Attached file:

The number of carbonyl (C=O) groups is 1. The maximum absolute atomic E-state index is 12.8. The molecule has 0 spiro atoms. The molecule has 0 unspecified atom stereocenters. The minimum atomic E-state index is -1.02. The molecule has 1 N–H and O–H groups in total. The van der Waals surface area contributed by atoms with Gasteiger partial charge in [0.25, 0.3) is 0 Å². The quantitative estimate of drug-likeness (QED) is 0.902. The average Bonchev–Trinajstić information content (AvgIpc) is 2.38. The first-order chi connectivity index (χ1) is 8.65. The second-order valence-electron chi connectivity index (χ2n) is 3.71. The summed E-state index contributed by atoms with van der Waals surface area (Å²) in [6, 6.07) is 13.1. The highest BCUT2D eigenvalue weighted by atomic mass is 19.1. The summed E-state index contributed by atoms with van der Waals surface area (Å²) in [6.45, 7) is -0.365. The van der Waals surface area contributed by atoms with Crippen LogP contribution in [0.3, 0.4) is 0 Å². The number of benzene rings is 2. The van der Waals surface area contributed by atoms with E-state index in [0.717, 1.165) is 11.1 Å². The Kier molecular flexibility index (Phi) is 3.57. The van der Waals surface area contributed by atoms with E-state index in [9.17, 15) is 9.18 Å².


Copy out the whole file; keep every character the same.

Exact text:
The number of carbonyl (C=O) groups is 1. The maximum absolute atomic E-state index is 12.8. The molecule has 0 spiro atoms. The molecule has 0 unspecified atom stereocenters. The minimum atomic E-state index is -1.02. The molecule has 1 N–H and O–H groups in total. The van der Waals surface area contributed by atoms with Gasteiger partial charge in [0.25, 0.3) is 0 Å². The quantitative estimate of drug-likeness (QED) is 0.902. The average Bonchev–Trinajstić information content (AvgIpc) is 2.38. The first-order chi connectivity index (χ1) is 8.65. The second-order valence-electron chi connectivity index (χ2n) is 3.71. The summed E-state index contributed by atoms with van der Waals surface area (Å²) in [6, 6.07) is 13.1. The highest BCUT2D eigenvalue weighted by atomic mass is 19.1. The summed E-state index contributed by atoms with van der Waals surface area (Å²) in [6.45, 7) is -0.365. The van der Waals surface area contributed by atoms with Crippen LogP contribution in [0.3, 0.4) is 0 Å². The number of benzene rings is 2. The van der Waals surface area contributed by atoms with E-state index in [0.717, 1.165) is 11.1 Å². The Kier molecular flexibility index (Phi) is 3.57. The van der Waals surface area contributed by atoms with E-state index in [9.17, 15) is 9.18 Å².